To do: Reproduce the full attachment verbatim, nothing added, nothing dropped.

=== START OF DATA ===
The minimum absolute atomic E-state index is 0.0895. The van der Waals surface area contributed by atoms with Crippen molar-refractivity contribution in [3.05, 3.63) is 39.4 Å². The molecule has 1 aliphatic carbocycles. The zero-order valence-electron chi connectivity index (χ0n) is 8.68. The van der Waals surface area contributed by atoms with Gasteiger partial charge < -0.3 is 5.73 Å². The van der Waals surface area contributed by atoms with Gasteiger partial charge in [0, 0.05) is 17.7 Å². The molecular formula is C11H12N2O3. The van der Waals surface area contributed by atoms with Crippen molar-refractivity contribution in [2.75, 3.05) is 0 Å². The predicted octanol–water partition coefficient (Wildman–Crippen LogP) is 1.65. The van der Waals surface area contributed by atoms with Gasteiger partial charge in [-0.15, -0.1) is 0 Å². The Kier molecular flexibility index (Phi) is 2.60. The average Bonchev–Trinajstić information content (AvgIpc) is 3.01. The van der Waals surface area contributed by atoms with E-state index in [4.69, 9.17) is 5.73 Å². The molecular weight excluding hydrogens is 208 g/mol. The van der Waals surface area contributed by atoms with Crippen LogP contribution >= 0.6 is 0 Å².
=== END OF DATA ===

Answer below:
The minimum absolute atomic E-state index is 0.0895. The van der Waals surface area contributed by atoms with Crippen molar-refractivity contribution in [3.05, 3.63) is 39.4 Å². The molecule has 1 aliphatic carbocycles. The zero-order valence-electron chi connectivity index (χ0n) is 8.68. The van der Waals surface area contributed by atoms with Gasteiger partial charge < -0.3 is 5.73 Å². The van der Waals surface area contributed by atoms with Gasteiger partial charge in [0, 0.05) is 17.7 Å². The molecular formula is C11H12N2O3. The van der Waals surface area contributed by atoms with Crippen molar-refractivity contribution in [2.75, 3.05) is 0 Å². The predicted octanol–water partition coefficient (Wildman–Crippen LogP) is 1.65. The van der Waals surface area contributed by atoms with Gasteiger partial charge in [-0.15, -0.1) is 0 Å². The Kier molecular flexibility index (Phi) is 2.60. The average Bonchev–Trinajstić information content (AvgIpc) is 3.01. The van der Waals surface area contributed by atoms with E-state index in [4.69, 9.17) is 5.73 Å². The molecular weight excluding hydrogens is 208 g/mol. The van der Waals surface area contributed by atoms with Crippen LogP contribution >= 0.6 is 0 Å².